Fixing broken tools
What sucks about open source is that when something breaks, there’s no guarantee that it will get fixed. What seriously rocks, though, is that you can do it yourself.
As an example of the latter, we’re using dotless for a project at work. I didn’t do much with it, apart from setting up the HttpHandler and letting our frontend developers loose on it. After a few days, though, they ran into an issue: editing an imported less file would not cause the root file to be evicted from the cache.
I figured this was an omission in the caching mechanism, and downloaded the sources from GitHub. When I finally got everything right so that debugging was an option, something weird happened – the path parsing seemed to break, and our includes no longer worked the way they used to.
I dove into the issue, thinking that I’d have to fix it in order to be able to debug the cache issue. When I finally understood enough of the codebase to write the correct tests and make them pass, I suddenly noticed that cache invalidation worked again.
Except, not so much when I finally figured it out. The path parsing bug led to imports like “/foo/bar” resolving to “foo/bar”. That in itself was bad enough, mind you, but since the cache code passed the same paths to the CacheDependency constructor, the net result was a cache dependency to a nonexistent file!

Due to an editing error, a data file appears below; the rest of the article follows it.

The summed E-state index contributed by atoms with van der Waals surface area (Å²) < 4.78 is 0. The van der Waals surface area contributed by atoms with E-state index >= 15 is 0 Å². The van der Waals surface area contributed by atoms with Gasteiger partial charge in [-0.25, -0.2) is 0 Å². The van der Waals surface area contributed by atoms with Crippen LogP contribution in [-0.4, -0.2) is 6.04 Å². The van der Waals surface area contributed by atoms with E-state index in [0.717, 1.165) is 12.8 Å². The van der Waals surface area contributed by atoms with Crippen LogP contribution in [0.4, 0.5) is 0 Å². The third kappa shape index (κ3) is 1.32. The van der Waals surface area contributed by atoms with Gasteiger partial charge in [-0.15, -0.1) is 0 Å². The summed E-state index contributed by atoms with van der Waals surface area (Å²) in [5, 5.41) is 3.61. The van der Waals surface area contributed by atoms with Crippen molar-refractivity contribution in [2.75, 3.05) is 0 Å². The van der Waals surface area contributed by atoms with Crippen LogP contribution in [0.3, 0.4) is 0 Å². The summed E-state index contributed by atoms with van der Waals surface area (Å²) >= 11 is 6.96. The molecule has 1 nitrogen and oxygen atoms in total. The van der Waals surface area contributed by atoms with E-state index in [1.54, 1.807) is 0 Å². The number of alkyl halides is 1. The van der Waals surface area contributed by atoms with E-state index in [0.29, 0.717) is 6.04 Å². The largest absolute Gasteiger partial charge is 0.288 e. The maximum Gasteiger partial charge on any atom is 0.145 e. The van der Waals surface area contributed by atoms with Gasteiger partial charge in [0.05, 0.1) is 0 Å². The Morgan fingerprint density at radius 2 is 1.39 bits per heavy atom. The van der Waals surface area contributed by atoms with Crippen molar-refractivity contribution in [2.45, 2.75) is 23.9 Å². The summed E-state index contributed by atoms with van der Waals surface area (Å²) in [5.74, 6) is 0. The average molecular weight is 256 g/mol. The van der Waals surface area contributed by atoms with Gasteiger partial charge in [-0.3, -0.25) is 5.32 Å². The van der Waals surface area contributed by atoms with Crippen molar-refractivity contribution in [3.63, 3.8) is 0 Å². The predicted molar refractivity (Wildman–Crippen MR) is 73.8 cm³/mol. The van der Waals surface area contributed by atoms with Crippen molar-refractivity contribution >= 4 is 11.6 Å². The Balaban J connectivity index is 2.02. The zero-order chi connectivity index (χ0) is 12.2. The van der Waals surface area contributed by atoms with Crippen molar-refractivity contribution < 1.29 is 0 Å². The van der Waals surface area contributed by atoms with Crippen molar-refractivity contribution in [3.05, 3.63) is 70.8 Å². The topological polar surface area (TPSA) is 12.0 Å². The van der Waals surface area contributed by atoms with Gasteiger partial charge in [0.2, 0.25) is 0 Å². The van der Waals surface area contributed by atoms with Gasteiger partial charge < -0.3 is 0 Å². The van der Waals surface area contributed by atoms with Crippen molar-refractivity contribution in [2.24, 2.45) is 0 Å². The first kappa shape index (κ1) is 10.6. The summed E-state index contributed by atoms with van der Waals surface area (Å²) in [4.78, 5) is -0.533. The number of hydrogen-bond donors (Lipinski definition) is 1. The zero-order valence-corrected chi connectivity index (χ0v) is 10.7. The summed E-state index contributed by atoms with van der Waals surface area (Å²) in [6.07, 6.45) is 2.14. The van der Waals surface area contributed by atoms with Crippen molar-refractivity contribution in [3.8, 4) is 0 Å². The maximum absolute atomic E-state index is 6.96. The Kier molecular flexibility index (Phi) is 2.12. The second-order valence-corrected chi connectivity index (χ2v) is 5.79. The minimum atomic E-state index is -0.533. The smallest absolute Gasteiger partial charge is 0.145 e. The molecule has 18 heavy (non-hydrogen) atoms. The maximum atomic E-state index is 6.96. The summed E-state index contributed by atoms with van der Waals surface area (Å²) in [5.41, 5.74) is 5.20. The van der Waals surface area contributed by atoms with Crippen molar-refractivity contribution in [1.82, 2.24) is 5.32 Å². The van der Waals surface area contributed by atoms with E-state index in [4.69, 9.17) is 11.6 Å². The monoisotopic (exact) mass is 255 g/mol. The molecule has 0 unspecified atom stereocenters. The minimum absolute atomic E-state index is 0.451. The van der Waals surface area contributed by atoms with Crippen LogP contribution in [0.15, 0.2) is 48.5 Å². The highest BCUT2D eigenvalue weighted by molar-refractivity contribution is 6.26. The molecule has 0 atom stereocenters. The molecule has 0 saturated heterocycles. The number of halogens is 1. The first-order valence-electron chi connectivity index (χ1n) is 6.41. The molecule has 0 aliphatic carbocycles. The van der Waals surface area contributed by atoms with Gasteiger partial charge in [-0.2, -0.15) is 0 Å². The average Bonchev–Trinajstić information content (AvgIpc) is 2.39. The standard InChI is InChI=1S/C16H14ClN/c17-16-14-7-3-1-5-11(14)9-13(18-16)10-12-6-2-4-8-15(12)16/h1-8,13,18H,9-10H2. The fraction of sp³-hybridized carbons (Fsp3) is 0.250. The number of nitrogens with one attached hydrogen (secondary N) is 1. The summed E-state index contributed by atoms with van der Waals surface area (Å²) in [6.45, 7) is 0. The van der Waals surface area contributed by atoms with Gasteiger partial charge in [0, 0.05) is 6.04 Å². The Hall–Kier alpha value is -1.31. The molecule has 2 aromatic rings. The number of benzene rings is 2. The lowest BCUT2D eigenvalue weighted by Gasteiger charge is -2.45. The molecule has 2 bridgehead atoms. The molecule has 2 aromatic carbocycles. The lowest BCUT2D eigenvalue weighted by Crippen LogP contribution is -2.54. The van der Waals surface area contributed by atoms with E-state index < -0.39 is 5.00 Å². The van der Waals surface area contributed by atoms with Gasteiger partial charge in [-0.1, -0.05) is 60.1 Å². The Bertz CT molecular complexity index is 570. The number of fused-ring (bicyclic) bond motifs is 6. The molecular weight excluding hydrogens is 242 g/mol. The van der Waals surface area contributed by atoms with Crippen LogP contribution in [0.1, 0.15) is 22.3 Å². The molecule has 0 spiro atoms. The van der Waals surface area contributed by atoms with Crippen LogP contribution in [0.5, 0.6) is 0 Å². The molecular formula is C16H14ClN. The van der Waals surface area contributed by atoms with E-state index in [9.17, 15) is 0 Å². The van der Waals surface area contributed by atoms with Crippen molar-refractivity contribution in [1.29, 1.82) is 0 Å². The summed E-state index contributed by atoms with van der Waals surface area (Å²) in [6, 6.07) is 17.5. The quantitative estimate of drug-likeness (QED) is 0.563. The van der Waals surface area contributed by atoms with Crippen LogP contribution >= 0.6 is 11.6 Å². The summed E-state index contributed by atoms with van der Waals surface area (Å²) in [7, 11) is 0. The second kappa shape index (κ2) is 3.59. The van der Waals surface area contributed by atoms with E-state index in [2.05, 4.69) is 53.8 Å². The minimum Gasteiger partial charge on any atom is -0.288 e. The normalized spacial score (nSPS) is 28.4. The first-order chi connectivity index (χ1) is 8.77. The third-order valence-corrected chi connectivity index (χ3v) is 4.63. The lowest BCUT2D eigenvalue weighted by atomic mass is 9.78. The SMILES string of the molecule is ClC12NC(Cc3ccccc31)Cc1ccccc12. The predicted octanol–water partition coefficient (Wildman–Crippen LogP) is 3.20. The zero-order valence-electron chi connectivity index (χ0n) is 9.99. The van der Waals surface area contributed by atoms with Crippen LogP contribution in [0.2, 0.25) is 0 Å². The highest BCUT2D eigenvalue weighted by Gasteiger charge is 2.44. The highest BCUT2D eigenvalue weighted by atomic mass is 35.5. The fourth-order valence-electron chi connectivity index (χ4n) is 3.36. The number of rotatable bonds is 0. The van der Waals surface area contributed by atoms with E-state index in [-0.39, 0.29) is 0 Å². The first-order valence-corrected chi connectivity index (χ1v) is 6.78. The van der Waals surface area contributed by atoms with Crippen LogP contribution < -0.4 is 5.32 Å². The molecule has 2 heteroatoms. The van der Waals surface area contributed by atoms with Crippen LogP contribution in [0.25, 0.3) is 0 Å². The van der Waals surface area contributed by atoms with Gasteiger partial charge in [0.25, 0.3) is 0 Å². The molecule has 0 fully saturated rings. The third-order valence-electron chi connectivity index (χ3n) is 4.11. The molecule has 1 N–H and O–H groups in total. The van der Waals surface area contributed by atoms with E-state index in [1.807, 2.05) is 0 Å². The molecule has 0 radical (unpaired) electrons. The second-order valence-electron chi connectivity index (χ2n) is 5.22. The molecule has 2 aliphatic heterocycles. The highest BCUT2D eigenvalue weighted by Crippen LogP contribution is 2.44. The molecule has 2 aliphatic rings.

The docs for CacheDependency state the following:
“If the directory or file specified in the filename parameter is not found in the file system, it will be treated as missing. If the directory or file is missing when the object with the dependency is added to the Cache, the cached object will be removed from the Cache when the directory or file is created.”
That’s great, but in this particular case, I never want to watch for a file that might get created, so I would have been better served with an error.
Anyway, after this little excursion in yak shaving it made sense that fixing path resolution also fixed the cache.
I contributed my changes as a fork on GitHub in the hopes that it will benefit others as well. Also, it would be nice if my changes were merged upstream, so I wouldn’t have to maintain my own fork.
(I’m fairly sure I botched the Git operations somehow, though – I get that Git is awesome, but boy does it come with a learning curve.)
Anyhow, the important thing is that now our frontend developers don’t have to work with broken tools.